We have a problem. The earth is rotating! It’s making the stars in our astro images blurry!!! Don’t worry, we have a solution. There is a simple rule to follow to avoid these streaky stars. Don’t get me wrong, star trails can make some really cool images but what if you want to get that tack sharp shot of the Milky Way? FYI- Right now is prime time for MW images in the northern hemisphere.
Here is where the rule comes in to play. It’s pretty easy to remember….all you need is the focal length of your lens and the number 500. Now simply take 500 divided by the focal length of your lens. Lets use an example where you have a 24mm lens. 500/24 is 20.83. This number is the slowest shutter speed you can use without getting movement in the stars. The key here is to always round down. In this case the number would be 20 seconds. Make sense?
Perfect, now let me throw in the kicker. This rule is based upon using a camera with a full frame sensor. If you are using a camera with a crop frame sensor you have to take that into consideration. The magic numbers for crop frame sensor cameras are as follows:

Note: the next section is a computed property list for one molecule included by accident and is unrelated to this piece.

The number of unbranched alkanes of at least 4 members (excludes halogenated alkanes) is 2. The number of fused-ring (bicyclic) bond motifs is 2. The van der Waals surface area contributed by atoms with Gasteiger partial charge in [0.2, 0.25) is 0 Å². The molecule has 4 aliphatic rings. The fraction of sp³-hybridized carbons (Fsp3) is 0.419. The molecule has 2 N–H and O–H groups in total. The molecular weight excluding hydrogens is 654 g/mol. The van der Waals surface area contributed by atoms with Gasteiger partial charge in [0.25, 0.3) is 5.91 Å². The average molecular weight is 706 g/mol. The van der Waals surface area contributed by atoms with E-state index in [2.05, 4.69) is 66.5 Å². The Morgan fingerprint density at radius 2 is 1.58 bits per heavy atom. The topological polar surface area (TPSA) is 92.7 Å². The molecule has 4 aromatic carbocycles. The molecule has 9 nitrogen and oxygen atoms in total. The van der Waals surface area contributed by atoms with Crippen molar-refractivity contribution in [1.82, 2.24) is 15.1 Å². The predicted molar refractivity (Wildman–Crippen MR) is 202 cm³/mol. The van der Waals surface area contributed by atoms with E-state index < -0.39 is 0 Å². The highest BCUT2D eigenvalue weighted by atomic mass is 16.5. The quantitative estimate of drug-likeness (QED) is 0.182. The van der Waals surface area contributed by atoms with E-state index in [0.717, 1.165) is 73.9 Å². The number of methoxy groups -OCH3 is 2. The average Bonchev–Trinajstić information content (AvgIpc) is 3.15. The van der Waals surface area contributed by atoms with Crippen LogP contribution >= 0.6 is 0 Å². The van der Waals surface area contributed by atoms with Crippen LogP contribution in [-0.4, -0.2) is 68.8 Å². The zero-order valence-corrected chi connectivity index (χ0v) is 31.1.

– Nikon = 1.5
– Canon = 1.6
– Micro 4/3 = 2
Now let’s use another example. Say you are using that same 24mm lens on a Canon 80D. You have one more step. First take the focal length and multiply it by the magic number. 24 x 1.6 is 38.4. Now use the 500 rule. 500/38.4 is 13.02. So now you have to round down to 10 seconds with the Canon crop sensor. That’s it! No more blurry stars.
Here is a fun Milky Way image from our recent Field Trip to Joshua Tree National Park where this rule came in handy. I used a Canon 6D (full frame) with a 16-35mm lens at 16mm. What was my max exposure time? Tell us the answer in the comments.
P.S. We have a cheat sheet for all of this over on our Patreon page.